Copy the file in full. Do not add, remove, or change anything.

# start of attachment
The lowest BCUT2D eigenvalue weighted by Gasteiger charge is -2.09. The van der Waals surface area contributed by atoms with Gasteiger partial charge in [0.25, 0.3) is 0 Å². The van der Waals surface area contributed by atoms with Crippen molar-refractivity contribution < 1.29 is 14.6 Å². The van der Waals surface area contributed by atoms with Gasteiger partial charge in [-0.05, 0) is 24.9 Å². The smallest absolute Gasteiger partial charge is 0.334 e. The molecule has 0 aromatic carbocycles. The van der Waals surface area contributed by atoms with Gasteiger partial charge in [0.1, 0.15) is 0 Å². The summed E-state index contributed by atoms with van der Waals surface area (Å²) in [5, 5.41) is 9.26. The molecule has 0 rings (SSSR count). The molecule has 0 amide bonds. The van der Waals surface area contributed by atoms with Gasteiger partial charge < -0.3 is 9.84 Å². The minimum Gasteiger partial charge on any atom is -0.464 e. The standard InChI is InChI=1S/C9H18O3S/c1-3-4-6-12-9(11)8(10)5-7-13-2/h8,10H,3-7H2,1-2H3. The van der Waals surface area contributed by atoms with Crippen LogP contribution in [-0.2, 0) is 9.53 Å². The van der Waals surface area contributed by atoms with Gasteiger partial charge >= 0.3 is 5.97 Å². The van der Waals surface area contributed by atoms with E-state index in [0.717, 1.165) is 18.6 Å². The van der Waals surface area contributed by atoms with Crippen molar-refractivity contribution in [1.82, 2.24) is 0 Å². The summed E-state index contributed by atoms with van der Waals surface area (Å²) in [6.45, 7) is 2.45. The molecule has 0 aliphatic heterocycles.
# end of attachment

The lowest BCUT2D eigenvalue weighted by Gasteiger charge is -2.09. The van der Waals surface area contributed by atoms with Gasteiger partial charge in [0.25, 0.3) is 0 Å². The van der Waals surface area contributed by atoms with Crippen molar-refractivity contribution < 1.29 is 14.6 Å². The van der Waals surface area contributed by atoms with Gasteiger partial charge in [-0.05, 0) is 24.9 Å². The smallest absolute Gasteiger partial charge is 0.334 e. The molecule has 0 aromatic carbocycles. The van der Waals surface area contributed by atoms with Gasteiger partial charge in [0.1, 0.15) is 0 Å². The summed E-state index contributed by atoms with van der Waals surface area (Å²) in [5, 5.41) is 9.26. The molecule has 0 rings (SSSR count). The molecule has 0 amide bonds. The van der Waals surface area contributed by atoms with Gasteiger partial charge < -0.3 is 9.84 Å². The minimum Gasteiger partial charge on any atom is -0.464 e. The standard InChI is InChI=1S/C9H18O3S/c1-3-4-6-12-9(11)8(10)5-7-13-2/h8,10H,3-7H2,1-2H3. The van der Waals surface area contributed by atoms with Crippen LogP contribution in [-0.2, 0) is 9.53 Å². The van der Waals surface area contributed by atoms with Gasteiger partial charge >= 0.3 is 5.97 Å². The van der Waals surface area contributed by atoms with E-state index in [0.717, 1.165) is 18.6 Å². The van der Waals surface area contributed by atoms with Crippen molar-refractivity contribution in [1.82, 2.24) is 0 Å². The summed E-state index contributed by atoms with van der Waals surface area (Å²) in [6.45, 7) is 2.45. The molecule has 0 aliphatic heterocycles.